Johannesburg - Cosatu is consulting with its affiliates regarding attempts to remove Public Investment Corporation (PIC) boss Dan Matjila, as the fight for control of the crucial funding institution intensifies among political elites.
On Sunday, Cosatu spokesperson Sizwe Pamla said the federation wanted to consolidate a response to the developments at the PIC, which manages public funds and assets in excess of R1.9 trillion.
“We want them to respond to what is going on as a bloc, meaning they have to get more information from the Government Employees Pension Fund and the PIC to respond on these issues,” Pamla said.
On Thursday, the Public Servants Association (PSA), the largest public service union, with more than 230 000 members, threw its weight behind Finance Minister Nhlanhla Nene in what the union called political interference in the PIC’s affairs.
This comes as Nene moved to block plans by the United Democratic Movement to force him to suspend Matjila over allegations of funding some businessmen without approval of the board, among others.
The UDM filed an urgent application in the North Gauteng High Court last month in a bid to block the PIC board from taking any actions against Matjila, as it accused it of conflict of interest.
UDM leader Bantu Holomisa instead demanded that Nene fire Matjila, who he accused of personally releasing funding worth R2bn to several businessmen with close ties to the PIC without approval from the board.
In his answering affidavit filed on July 2, Nene said the PIC matter did not need the attention of the courts, as due process was currently under way to address the allegations.
On Thursday, the PSA deputy general manager Tahir Maepa said the attacks on the PIC, including calls for the freezing of investments pending the appointment of union representatives onto its board, were running the risk of losing its integrity and independence.
“The PSA agrees with Minister Nene that no sufficient evidence has been produced to review the decision of the current board. The PIC CEO, Dr Dan Matjila, was cleared by the PIC board on all allegations that he acted improperly by awarding a loan to a company that was linked to his supposed girlfriend.
“The need to resurrect those allegations seems suspicious, linked to a need to replace Dr Matjila with someone who is ‘friendlier’ to the current politician at the helm of the PIC board.
“The PSA is aware that these political ploys to remove Dr Matjila are a way to accommodate investments of a faction of politically connected individuals. If Dr Matjila is guilty of anything, can that evidence be produced, instead of this mudslinging,” Maepa said.
Both Holomisa and Deputy Finance Minister Mondli Gungubele could not be reached on Sunday.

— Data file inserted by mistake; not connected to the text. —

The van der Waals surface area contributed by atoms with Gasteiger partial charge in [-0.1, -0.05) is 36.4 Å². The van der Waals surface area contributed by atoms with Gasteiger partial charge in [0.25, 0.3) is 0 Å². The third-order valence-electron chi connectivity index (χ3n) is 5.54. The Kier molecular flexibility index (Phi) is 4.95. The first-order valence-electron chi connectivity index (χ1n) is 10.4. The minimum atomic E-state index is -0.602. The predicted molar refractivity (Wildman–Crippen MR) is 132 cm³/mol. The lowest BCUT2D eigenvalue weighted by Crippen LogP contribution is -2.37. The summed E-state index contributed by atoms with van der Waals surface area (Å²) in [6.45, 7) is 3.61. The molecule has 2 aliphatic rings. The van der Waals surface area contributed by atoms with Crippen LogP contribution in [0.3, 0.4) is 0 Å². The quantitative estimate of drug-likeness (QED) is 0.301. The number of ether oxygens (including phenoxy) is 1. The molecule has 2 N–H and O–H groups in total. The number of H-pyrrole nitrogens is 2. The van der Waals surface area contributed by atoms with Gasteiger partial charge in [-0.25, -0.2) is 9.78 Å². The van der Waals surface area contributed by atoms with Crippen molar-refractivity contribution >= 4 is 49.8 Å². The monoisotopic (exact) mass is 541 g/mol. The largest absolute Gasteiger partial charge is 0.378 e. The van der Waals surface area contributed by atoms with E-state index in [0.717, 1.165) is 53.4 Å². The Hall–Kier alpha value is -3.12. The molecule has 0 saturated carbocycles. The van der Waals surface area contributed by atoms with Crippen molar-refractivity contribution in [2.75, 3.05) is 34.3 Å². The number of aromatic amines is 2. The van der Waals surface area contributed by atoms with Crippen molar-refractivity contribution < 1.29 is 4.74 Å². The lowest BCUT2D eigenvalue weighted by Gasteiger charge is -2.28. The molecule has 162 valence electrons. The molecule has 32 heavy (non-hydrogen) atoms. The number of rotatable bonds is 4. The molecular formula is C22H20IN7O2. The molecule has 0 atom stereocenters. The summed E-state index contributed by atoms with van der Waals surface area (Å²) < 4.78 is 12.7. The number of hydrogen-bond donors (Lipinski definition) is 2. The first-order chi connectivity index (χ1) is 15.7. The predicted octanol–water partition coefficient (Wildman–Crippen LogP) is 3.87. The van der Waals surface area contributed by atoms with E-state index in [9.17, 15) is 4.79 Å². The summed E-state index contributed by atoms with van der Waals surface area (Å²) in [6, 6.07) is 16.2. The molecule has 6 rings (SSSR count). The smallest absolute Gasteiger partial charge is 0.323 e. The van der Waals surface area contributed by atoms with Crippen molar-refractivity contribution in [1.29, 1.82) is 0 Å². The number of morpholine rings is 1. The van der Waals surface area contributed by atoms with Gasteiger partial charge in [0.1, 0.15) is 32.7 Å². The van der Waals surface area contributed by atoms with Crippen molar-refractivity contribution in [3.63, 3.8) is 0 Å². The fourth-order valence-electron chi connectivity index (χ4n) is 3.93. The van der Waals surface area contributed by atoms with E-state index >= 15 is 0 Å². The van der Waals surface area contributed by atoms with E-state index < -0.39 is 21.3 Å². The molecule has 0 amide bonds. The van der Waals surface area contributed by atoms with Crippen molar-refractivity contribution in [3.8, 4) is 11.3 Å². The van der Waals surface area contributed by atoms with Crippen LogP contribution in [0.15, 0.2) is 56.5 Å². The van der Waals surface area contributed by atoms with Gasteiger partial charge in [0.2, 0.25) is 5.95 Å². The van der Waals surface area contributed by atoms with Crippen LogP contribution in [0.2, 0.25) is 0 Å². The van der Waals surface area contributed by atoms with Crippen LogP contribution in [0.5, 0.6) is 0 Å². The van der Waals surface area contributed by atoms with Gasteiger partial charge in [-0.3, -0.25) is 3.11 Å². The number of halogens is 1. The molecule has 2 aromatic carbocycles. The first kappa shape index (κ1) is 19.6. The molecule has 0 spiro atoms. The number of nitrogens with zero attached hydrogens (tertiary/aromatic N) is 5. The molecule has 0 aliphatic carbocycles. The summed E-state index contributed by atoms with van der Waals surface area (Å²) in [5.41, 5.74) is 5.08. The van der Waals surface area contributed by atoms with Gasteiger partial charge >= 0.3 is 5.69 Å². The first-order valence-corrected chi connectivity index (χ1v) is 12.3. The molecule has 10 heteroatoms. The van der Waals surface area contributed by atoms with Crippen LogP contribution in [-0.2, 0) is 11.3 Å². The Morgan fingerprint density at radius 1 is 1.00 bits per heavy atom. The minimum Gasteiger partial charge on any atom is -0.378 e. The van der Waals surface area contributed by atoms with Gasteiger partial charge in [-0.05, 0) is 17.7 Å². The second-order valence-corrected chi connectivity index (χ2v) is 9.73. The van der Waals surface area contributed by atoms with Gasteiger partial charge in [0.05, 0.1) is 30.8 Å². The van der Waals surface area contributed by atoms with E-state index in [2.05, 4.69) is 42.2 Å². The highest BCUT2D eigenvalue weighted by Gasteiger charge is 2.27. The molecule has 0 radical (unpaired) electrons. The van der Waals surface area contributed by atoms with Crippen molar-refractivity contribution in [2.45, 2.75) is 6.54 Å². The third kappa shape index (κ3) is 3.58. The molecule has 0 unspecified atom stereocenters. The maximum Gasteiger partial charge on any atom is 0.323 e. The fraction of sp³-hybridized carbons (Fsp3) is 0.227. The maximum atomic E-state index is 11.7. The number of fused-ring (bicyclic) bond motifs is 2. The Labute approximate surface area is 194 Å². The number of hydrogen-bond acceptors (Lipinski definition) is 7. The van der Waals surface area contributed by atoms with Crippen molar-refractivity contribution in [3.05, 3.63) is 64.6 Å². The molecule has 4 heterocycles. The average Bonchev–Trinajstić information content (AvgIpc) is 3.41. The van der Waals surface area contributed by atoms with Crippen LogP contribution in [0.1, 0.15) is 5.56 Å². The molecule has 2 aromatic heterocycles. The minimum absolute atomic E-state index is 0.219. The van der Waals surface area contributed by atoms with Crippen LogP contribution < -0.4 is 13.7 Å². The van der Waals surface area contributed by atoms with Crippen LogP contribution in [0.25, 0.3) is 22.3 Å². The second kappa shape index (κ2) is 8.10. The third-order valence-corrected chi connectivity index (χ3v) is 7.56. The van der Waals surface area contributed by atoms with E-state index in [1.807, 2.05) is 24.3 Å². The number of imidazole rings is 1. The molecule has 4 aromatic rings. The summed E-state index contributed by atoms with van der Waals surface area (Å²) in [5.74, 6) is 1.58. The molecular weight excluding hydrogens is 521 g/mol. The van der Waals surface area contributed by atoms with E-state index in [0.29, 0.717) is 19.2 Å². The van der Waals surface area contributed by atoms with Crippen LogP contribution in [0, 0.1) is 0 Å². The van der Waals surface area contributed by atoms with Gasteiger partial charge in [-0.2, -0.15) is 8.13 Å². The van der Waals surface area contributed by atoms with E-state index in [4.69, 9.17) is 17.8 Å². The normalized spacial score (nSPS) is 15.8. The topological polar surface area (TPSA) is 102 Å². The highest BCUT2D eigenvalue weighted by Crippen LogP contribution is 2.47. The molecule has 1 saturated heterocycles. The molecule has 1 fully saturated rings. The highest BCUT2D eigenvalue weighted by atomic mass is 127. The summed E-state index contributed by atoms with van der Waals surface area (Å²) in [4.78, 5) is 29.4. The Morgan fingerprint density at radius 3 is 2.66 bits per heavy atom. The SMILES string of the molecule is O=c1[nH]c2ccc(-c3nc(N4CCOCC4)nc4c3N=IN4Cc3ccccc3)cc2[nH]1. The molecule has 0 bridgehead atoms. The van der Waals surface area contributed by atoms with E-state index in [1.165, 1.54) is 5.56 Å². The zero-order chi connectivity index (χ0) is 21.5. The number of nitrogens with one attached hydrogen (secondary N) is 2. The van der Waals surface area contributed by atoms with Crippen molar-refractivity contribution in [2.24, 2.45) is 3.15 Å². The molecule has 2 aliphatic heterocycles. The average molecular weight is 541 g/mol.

Nene said he had requested a detailed report, including internal audit reports, on the allegations from the PIC board, including views from members who were not conflicted on whether disciplinary steps needed to be taken against Matjila and other implicated executives within the PIC.
Nene said while he was aware of the importance of the state-owned asset manager, inviting the courts to usurp his powers would breach the principle of separation of powers.
“For this reason, the minister has maintained a holistic outlook to the prevailing problem. The UDM’s case is aimed at the CEO. The minister’s concern is the overall executive and strategic leadership of the organisation,” he said.
He accused the UDM of being driven by a narrow political agenda by lodging the application, as he had briefed the party of the developments aimed at addressing the allegations.
“The application appears to be intended to serve a narrow political agenda, as opposed to the public’s interest,” he said.
Nene also branded the UDM’s application as being full of misconceptions, adding that the party’s allegations that the board was disqualified from acting against Matjila were not sufficient to establish a disabling conflict of interest. He called for the UDM’s application to be dismissed with costs, saying the allegations were still to be tested.
“There can be no valid legal conclusions based on untested hearsay allegations. In the fullness of time, an investigative process will unfold, and these issues will be dealt with appropriately and holistically.
“The question of what the appropriate steps should be, in the present case, is an issue that lies at the heartland of executive power,” he said.
Several business leaders last week interdicted Holomisa from continuing with the matter.